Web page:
This brings back memories from the "happiest place on earth" as Walt Disney liked to call his Magic Kingdom. Disneyland opened in Anaheim, CA on this day 58 years ago. There had never before been anything quite like it. Walt kept it simple: Main Street USA, Fantasyland, Adventureland, Tomorrowland.
What kid couldn't remember that?
I first visited the park within a year of its opening. My father worked in the broadcast industry; the original ABC studios were across the street from his office on Hollywood & Vine. ABC helped finance the park. One of their early hits was "Disneyland", later to become "Walt Disney's Wonderful World of Color" in 1959. At that time, ABC was a fledgling network taking on the mighty CBS & NBC, competing for advertisers, viewers and loyal media buyers. As a national broadcast rep, Dad helped sell advertising onto the network working with buyers in LA, NY, Chicago, etc. He was regularly spiffed with tickets to Disneyland and we went every year from the time it opened. He'd take us out of school. He hated crowds and waiting in line.
My brother and I would wait with baited breath for Dad to announce our trip. He usually took us in the Fall. Enroute, after we connected from the 101 to the 5 Fwy aka the Santa Ana, my brother and I would start the game, "Who can spot the Matterhorn first?" The Matterhorn opened in 1959 with a bobsled ride. They were thrilling!
As a kid, one of my favorite rides was the Autopia.
We'd pretend we were real drivers in real cars. We could steer,
we could brake, we could bump the car ahead of us. The track was enclosed and safe but we always felt we had control. It was amazing!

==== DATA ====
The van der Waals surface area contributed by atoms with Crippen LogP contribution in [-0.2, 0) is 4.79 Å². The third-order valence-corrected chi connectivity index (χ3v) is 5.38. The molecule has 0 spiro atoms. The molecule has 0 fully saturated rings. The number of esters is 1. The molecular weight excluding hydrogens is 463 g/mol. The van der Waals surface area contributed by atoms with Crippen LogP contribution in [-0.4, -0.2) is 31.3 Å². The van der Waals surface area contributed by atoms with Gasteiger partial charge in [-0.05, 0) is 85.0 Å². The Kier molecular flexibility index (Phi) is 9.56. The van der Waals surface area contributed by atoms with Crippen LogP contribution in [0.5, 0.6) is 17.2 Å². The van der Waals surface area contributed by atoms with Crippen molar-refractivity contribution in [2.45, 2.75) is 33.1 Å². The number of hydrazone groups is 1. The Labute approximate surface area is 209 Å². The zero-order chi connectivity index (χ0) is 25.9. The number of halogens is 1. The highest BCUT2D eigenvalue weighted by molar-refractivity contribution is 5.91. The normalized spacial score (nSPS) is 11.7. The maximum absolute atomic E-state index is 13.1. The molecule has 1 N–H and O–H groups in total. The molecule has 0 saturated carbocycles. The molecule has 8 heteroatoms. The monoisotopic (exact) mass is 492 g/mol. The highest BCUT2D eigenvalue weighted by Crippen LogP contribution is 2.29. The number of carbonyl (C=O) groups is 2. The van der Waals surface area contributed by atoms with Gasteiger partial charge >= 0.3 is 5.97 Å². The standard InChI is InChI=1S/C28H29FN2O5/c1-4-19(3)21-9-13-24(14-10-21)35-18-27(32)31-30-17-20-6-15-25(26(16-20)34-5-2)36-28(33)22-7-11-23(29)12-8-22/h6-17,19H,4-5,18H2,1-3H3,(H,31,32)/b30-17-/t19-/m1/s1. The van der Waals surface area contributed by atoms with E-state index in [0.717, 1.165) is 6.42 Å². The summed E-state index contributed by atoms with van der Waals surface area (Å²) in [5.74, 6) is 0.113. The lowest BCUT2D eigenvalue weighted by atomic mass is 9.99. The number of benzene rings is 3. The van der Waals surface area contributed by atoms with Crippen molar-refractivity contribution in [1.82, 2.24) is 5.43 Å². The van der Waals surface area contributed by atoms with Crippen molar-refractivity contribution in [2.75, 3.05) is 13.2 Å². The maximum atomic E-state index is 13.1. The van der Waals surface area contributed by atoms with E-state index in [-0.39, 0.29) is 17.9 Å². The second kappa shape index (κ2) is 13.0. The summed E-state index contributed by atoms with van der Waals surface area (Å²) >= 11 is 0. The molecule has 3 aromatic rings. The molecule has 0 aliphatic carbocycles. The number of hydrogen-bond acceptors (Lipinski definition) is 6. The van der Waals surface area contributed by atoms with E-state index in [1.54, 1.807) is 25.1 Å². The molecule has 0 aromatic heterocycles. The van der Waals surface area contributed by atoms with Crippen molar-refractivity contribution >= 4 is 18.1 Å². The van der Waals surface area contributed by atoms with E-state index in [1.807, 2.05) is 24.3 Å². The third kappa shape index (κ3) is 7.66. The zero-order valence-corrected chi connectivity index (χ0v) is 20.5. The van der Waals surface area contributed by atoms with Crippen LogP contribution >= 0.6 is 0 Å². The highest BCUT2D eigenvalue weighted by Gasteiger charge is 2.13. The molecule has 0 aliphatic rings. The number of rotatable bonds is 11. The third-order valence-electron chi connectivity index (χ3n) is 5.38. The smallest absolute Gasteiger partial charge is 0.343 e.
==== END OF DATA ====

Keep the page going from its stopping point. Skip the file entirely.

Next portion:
My childhood and teen years are wrapped up with Disneyland. After I was old enough to go without the folks, a gang of us would go to ride the attractions during the day and dance at night. They had dancing pavilions and it was fun. They also had strict dress codes. Boys had to tuck their shirts in. No mini skirts on girls. We could wear shorts during the day but if we wore a skirt or dress it had to come to the middle of the knee. Of course, we thought that was stupid.
Many Southern California high schools held their Grad Nights at Disneyland, including ours. The park would close to the public at dusk and reopen around 8pm as busloads of graduating high school teens arrived, unloaded and took over til dawn. It was unbelievable. I went to three grad nights with three graduating boyfriends. Lucky me!
|Head shots from Grad Night 1969 Disneyland|
When our boys were young and we'd just moved back to San Diego from Virginia, we took them to Disneyland. It's a rite of passage. By that time, the evil emperor, Michael Eisner, was CEO. Roy Disney was off the board. Walt was long dead. Eisner turned Disneyland into a commercial money machine with product lines galore from every conceivable movie made. He retired the great artists long considered filmdom's finest animators, cheapening the resulting product. Our boys loved it, of course. My husband and I found the park a bit more sterile, not as tidy and disappointing. Was it the magic of our youth we no longer saw? Or was it simply the new corporate "look" too often duplicated? I vote the latter.
People talk about Disney World in Florida. I've never been. My children are grown now and the likelihood of going to DW is slim. For me, it's Disneyland in Anaheim that will always hold a special place in my heart.